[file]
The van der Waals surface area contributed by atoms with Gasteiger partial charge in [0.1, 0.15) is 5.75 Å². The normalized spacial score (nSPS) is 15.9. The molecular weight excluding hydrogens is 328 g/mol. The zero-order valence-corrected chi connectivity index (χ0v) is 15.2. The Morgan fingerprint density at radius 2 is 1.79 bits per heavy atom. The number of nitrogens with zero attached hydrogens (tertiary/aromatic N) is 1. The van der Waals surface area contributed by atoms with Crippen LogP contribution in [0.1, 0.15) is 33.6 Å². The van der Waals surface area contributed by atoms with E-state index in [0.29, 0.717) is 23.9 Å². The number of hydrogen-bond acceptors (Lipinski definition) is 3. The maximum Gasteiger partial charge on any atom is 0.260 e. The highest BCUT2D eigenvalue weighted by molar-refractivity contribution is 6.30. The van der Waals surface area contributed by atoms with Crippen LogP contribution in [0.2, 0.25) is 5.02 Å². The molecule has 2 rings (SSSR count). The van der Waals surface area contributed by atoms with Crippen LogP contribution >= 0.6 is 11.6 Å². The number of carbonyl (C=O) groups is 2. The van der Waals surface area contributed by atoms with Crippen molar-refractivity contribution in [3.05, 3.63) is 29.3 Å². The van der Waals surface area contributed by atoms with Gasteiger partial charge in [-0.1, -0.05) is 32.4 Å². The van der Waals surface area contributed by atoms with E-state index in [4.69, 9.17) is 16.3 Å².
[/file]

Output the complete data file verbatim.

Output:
The van der Waals surface area contributed by atoms with Gasteiger partial charge in [0.1, 0.15) is 5.75 Å². The normalized spacial score (nSPS) is 15.9. The molecular weight excluding hydrogens is 328 g/mol. The zero-order valence-corrected chi connectivity index (χ0v) is 15.2. The Morgan fingerprint density at radius 2 is 1.79 bits per heavy atom. The number of nitrogens with zero attached hydrogens (tertiary/aromatic N) is 1. The van der Waals surface area contributed by atoms with Crippen LogP contribution in [0.1, 0.15) is 33.6 Å². The van der Waals surface area contributed by atoms with E-state index in [0.29, 0.717) is 23.9 Å². The number of hydrogen-bond acceptors (Lipinski definition) is 3. The maximum Gasteiger partial charge on any atom is 0.260 e. The highest BCUT2D eigenvalue weighted by molar-refractivity contribution is 6.30. The van der Waals surface area contributed by atoms with Crippen LogP contribution in [0.2, 0.25) is 5.02 Å². The molecule has 2 rings (SSSR count). The van der Waals surface area contributed by atoms with Crippen LogP contribution >= 0.6 is 11.6 Å². The number of carbonyl (C=O) groups is 2. The van der Waals surface area contributed by atoms with Crippen molar-refractivity contribution in [3.05, 3.63) is 29.3 Å². The van der Waals surface area contributed by atoms with Gasteiger partial charge in [-0.1, -0.05) is 32.4 Å². The van der Waals surface area contributed by atoms with E-state index in [4.69, 9.17) is 16.3 Å².